Most of us use wireless printers from blackbox-solutions.co.uk at home. Why worry about connecting your computer when you can print from anywhere? However, wired connections are typically faster, more reliable and far more secure, all of which are important in business environments, where printers are used more often and by more people at once. Wireless setups, on the other hand, are more flexible, along with being less expensive to deploy.
They are also compatible with mobile devices such as smartphones and tablets. In our increasingly mobile world, many businesses —particularly large enterprises —are choosing to install applications that allow mobile printing either by connecting the device to the printer or using a Wi-Fi or Bluetooth connection. This is often referred to as cloud printing or mobile printing. Not all printers are compatible with this emerging technology, but it's something to consider if you have a highly mobile-reliant workforce. Some office printers are also compatible with mobile-printing technologies such as Apple AirPrint, HP ePrint and Google Cloud Print, but that's something you'll need to verify.
If you're solely printing simple business documents in plain text —spreadsheets, memos and letters —monochrome is probably fine. If you need to print graphics, custom logos or documents with charts and other visuals, you'll want to go with a color printer. Monochrome printers still sell surprisingly well because they cut ongoing costs, but keep in mind that you're likely stuck with the printer you choose for many years. If you need the ability to print color in the future, you'll have to find another source.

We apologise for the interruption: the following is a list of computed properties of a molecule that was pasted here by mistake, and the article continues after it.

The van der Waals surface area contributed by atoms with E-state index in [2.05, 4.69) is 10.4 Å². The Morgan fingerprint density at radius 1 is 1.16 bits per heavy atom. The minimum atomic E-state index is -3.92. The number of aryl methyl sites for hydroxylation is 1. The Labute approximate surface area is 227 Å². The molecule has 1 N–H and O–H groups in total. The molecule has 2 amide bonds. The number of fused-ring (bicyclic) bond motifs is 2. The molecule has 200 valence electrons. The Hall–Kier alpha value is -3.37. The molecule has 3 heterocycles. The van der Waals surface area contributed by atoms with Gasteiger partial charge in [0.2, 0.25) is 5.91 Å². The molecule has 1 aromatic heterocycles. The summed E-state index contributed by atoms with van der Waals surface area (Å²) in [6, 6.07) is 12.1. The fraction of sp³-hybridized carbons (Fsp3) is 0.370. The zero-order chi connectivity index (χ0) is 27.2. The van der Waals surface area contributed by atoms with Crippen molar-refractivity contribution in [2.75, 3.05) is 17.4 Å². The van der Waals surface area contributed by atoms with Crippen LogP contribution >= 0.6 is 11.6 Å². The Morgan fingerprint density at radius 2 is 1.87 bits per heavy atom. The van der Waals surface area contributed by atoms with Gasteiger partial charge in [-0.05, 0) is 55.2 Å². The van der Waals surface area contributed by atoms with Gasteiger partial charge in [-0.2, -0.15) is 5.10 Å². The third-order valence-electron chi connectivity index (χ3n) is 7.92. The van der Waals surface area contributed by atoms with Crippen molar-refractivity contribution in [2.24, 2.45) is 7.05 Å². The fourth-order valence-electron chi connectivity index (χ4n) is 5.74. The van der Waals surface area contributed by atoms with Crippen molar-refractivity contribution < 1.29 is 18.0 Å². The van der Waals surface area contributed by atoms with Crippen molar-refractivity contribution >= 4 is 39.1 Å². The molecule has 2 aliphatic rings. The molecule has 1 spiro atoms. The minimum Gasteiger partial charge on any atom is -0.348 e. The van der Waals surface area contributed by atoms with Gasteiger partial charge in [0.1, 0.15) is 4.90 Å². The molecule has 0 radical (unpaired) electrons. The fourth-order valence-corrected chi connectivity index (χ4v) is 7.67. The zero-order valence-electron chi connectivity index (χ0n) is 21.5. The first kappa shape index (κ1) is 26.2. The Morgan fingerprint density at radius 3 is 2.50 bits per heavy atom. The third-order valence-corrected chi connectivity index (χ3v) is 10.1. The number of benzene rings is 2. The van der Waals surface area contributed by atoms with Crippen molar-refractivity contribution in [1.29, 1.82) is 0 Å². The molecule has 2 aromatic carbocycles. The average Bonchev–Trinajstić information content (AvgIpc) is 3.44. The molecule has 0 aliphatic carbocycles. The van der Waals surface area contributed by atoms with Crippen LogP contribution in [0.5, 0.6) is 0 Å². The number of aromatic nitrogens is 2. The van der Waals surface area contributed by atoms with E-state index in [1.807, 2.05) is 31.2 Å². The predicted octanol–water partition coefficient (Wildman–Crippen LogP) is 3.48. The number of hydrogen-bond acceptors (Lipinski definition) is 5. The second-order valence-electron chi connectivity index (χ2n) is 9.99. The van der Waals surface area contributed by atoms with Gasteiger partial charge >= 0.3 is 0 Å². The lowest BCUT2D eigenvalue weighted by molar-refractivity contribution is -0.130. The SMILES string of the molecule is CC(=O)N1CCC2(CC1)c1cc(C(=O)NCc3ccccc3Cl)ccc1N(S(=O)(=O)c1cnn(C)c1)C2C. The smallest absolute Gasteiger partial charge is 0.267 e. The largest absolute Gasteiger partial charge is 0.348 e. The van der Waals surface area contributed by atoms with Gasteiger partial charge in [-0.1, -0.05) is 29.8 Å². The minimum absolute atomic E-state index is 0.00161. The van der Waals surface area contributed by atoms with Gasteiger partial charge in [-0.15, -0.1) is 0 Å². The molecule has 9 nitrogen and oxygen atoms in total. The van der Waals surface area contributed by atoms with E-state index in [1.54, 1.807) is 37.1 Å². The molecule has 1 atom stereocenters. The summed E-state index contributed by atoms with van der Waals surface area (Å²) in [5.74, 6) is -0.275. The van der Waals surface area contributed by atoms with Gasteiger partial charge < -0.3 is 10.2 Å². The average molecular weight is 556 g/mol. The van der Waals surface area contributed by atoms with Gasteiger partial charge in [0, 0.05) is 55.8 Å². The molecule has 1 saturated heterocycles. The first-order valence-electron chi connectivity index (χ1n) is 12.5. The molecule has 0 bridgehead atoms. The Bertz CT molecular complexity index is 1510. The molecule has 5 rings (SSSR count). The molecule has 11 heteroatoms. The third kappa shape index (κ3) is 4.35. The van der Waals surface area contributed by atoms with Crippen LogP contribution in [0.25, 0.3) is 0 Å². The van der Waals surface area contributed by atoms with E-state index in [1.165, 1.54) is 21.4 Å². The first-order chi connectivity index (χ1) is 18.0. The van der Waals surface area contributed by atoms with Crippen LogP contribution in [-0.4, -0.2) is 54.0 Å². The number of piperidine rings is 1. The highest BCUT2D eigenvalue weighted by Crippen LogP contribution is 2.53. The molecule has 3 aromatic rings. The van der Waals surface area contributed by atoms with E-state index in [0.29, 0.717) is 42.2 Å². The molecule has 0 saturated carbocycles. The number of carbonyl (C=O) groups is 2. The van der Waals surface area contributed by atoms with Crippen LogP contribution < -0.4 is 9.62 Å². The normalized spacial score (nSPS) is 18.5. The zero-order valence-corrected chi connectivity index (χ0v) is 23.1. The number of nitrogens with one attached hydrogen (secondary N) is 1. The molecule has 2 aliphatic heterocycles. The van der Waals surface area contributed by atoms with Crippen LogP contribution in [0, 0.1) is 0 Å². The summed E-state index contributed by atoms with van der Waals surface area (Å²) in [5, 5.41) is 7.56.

One of the first things to consider when it comes to features is whether you need a single-function or multi-function printer (MFP). Just as it sounds, single-function printers do one thing: print documents. MFPs are capable of many other tasks, including scanning, copying, emailing and converting documents. Different models combine different features. MFPs are cost-effective because you avoid having to purchase multiple machines, and they take up less space. They help streamline document management and business workflow because you can fax, scan and email documents all from the same machine. However, they're more expensive. And if one person is using the machine to print, for example, another employee will have to wait to send a fax, make a copy, etc.
Next, consider printing speed and volume, which have a significant impact on price. Generally, print speeds of less than 20 pages per minute (ppm) are too slow for office environments; speeds of 20 ppm to 40 ppm will suffice for most offices; and speeds above 40 ppm are ideal for high-volume use. Some of the most sophisticated machines reach 100 ppm, although this is far more than most small businesses need. Print volume can range from basic models that hold just 100 sheets in the tray and 250 in the cassette to MFPs that hold 500 sheets in the tray and 2,000 or more in two or more cassettes.